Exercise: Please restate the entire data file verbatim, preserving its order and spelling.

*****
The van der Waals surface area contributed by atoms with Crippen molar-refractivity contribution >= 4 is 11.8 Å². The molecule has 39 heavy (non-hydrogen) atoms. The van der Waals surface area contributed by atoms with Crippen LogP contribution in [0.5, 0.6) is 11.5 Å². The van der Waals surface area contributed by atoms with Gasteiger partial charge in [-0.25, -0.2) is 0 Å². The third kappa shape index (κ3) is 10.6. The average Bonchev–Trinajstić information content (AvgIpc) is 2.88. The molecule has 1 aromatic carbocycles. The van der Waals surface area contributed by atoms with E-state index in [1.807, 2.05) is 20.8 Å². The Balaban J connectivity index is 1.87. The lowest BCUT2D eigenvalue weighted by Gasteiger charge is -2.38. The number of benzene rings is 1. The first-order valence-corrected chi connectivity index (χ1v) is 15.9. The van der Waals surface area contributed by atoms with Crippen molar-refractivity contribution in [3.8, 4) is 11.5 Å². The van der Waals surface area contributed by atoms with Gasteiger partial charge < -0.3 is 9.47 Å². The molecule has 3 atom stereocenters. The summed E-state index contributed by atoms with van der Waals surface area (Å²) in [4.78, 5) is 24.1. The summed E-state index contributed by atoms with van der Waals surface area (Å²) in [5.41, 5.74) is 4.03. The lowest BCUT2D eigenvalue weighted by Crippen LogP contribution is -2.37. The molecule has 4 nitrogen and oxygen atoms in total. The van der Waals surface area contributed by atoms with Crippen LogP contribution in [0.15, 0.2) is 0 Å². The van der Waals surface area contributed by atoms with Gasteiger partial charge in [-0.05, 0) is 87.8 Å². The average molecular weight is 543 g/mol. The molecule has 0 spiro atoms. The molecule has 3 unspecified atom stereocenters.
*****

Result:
The van der Waals surface area contributed by atoms with Crippen molar-refractivity contribution >= 4 is 11.8 Å². The molecule has 39 heavy (non-hydrogen) atoms. The van der Waals surface area contributed by atoms with Crippen LogP contribution in [0.5, 0.6) is 11.5 Å². The van der Waals surface area contributed by atoms with Gasteiger partial charge in [-0.25, -0.2) is 0 Å². The third kappa shape index (κ3) is 10.6. The average Bonchev–Trinajstić information content (AvgIpc) is 2.88. The molecule has 1 aromatic carbocycles. The van der Waals surface area contributed by atoms with E-state index in [1.807, 2.05) is 20.8 Å². The Balaban J connectivity index is 1.87. The lowest BCUT2D eigenvalue weighted by Gasteiger charge is -2.38. The number of benzene rings is 1. The first-order valence-corrected chi connectivity index (χ1v) is 15.9. The van der Waals surface area contributed by atoms with Crippen molar-refractivity contribution in [3.8, 4) is 11.5 Å². The van der Waals surface area contributed by atoms with Gasteiger partial charge < -0.3 is 9.47 Å². The molecule has 3 atom stereocenters. The summed E-state index contributed by atoms with van der Waals surface area (Å²) in [4.78, 5) is 24.1. The summed E-state index contributed by atoms with van der Waals surface area (Å²) in [5.41, 5.74) is 4.03. The lowest BCUT2D eigenvalue weighted by Crippen LogP contribution is -2.37. The molecule has 4 nitrogen and oxygen atoms in total. The van der Waals surface area contributed by atoms with Crippen LogP contribution in [0.15, 0.2) is 0 Å². The van der Waals surface area contributed by atoms with Gasteiger partial charge in [-0.05, 0) is 87.8 Å². The average molecular weight is 543 g/mol. The molecule has 0 spiro atoms. The molecule has 3 unspecified atom stereocenters.